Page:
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A mental health authority said telehealth continues to be a challenge in West Texas and surrounding communities, however, they are pressing on

MHMR for the Concho Valley responded to 3,700 and counting crisis calls in the West Texas community.
Credit: AP
Registered traveling nurses Subrina Geer, right, and husband Edward Rojas, of New York City, FaceTime with their four-year-old son Sebastian while working at a field hospital set up to handle a surge of COVID-19 patients, Wednesday, Feb. 10, 2021, in Cranston, R.I. The couple have two small children who are cared after by Geer's mother during the week before they drive home to New York every weekend. "I figured it would be a short time and we'd come out and help Rhode Island how a lot of the other traveling nurses came to New York when we got hit hard," said Geer. (AP Photo/David Goldman)

SAN ANGELO, Texas —  

It's been a little over a year since mental health service experts have talked with patients through Zoom, phone and other services to make sure they meet mental health needs, including West Texas' MHMR for the Concho Valley.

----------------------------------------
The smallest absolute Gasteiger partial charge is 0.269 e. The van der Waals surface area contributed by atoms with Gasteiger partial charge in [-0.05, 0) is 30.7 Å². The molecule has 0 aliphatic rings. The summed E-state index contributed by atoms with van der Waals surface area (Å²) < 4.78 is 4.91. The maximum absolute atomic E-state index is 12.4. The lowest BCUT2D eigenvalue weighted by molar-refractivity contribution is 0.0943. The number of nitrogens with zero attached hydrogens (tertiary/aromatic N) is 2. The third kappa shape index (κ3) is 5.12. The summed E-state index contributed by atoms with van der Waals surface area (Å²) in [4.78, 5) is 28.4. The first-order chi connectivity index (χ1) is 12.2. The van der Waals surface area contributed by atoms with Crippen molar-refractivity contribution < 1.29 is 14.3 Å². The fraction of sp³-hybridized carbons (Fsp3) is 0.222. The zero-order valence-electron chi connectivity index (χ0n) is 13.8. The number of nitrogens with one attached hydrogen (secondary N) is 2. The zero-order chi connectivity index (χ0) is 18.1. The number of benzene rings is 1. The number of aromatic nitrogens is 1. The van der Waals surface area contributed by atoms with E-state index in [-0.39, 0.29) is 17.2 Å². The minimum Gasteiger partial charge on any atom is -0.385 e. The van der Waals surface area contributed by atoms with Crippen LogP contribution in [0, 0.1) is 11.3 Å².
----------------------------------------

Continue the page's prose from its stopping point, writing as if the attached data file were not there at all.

Facility staff said this sort of service might stay post-COVID-19.

The Texas Health and Human Services Commission, as the local mental health and the local developmental disabilities authorities of the Concho Valley, designates MHMR, which serves seven counties including Tom Green, Concho and Coke, just to name a few.

MHMR provides community members with mental health issues or an intellectual developmental disability both within the young and old age group. Serving people with autism and also people with a diagnosis with a substance abuse disorder. 

Most people within the vulnerable population they serve are on Medicaid or have no other resources to pay for mental health services. 

Greg Rowe, CEO of MHMR for the Concho Valley, said its facility provided telehealth services before the pandemic. 

"At the height of COVID, we were still allowing a lot of people to come in to see folks. But we did a lot of remotes. So like our providers would call someone at their home, and that was a challenge in the sense of you know, people understanding how to utilize the technology," Rowe said. 

Back in 2020, the local mental health authority responded to 3,700 crisis calls in the community. The facility staff activated over 1,300 responses through its mental health team and staff. 

Despite the authority using telehealth before COVID-19, Rowe said there were still challenges. 

"It was a challenge for folks to understand and know how to use it and how to connect and contact and talk," Rowe said. 

Rowe said he and other mental health officials expect to use a combination of telehealth services and face-to-face services to continue to meet the mental health needs within the community.


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